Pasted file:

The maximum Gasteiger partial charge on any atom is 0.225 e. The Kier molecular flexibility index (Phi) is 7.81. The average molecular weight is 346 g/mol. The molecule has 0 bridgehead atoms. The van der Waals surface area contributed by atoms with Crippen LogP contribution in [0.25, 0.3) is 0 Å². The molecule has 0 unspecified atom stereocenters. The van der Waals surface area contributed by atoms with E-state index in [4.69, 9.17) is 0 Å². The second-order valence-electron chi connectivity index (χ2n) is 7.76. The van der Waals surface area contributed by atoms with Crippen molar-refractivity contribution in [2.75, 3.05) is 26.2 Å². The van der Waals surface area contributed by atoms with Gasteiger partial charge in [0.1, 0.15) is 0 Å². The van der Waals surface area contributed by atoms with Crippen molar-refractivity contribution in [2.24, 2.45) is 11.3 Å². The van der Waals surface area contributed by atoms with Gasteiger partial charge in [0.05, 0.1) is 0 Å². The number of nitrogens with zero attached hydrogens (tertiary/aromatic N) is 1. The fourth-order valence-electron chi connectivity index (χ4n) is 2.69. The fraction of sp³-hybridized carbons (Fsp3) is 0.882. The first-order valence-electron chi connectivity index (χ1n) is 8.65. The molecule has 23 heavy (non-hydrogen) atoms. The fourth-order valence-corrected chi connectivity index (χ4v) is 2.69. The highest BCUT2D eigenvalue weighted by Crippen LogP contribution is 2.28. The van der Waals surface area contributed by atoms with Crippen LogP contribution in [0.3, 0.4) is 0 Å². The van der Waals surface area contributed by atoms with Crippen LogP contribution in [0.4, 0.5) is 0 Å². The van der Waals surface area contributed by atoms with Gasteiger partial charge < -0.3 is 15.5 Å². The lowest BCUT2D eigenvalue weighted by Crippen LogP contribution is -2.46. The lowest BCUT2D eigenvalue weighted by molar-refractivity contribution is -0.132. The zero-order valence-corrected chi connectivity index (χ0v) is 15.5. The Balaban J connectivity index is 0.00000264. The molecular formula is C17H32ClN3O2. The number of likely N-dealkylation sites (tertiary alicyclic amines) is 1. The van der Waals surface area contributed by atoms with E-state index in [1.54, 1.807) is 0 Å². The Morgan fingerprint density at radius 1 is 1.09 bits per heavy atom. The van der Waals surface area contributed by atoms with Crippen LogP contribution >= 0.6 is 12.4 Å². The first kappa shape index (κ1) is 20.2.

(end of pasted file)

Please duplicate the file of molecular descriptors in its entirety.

The maximum Gasteiger partial charge on any atom is 0.225 e. The Kier molecular flexibility index (Phi) is 7.81. The average molecular weight is 346 g/mol. The molecule has 0 bridgehead atoms. The van der Waals surface area contributed by atoms with Crippen LogP contribution in [0.25, 0.3) is 0 Å². The molecule has 0 unspecified atom stereocenters. The van der Waals surface area contributed by atoms with E-state index in [4.69, 9.17) is 0 Å². The second-order valence-electron chi connectivity index (χ2n) is 7.76. The van der Waals surface area contributed by atoms with Crippen molar-refractivity contribution in [2.75, 3.05) is 26.2 Å². The van der Waals surface area contributed by atoms with Gasteiger partial charge in [0.1, 0.15) is 0 Å². The van der Waals surface area contributed by atoms with Crippen molar-refractivity contribution in [2.24, 2.45) is 11.3 Å². The van der Waals surface area contributed by atoms with Gasteiger partial charge in [0.05, 0.1) is 0 Å². The number of nitrogens with zero attached hydrogens (tertiary/aromatic N) is 1. The fourth-order valence-electron chi connectivity index (χ4n) is 2.69. The fraction of sp³-hybridized carbons (Fsp3) is 0.882. The first-order valence-electron chi connectivity index (χ1n) is 8.65. The molecule has 23 heavy (non-hydrogen) atoms. The fourth-order valence-corrected chi connectivity index (χ4v) is 2.69. The highest BCUT2D eigenvalue weighted by Crippen LogP contribution is 2.28. The van der Waals surface area contributed by atoms with Crippen LogP contribution in [0.3, 0.4) is 0 Å². The van der Waals surface area contributed by atoms with Crippen LogP contribution in [0.4, 0.5) is 0 Å². The van der Waals surface area contributed by atoms with Gasteiger partial charge < -0.3 is 15.5 Å². The lowest BCUT2D eigenvalue weighted by Crippen LogP contribution is -2.46. The lowest BCUT2D eigenvalue weighted by molar-refractivity contribution is -0.132. The zero-order valence-corrected chi connectivity index (χ0v) is 15.5. The Balaban J connectivity index is 0.00000264. The molecular formula is C17H32ClN3O2. The number of likely N-dealkylation sites (tertiary alicyclic amines) is 1. The van der Waals surface area contributed by atoms with E-state index in [1.54, 1.807) is 0 Å². The Morgan fingerprint density at radius 1 is 1.09 bits per heavy atom. The van der Waals surface area contributed by atoms with Crippen LogP contribution >= 0.6 is 12.4 Å². The first kappa shape index (κ1) is 20.2.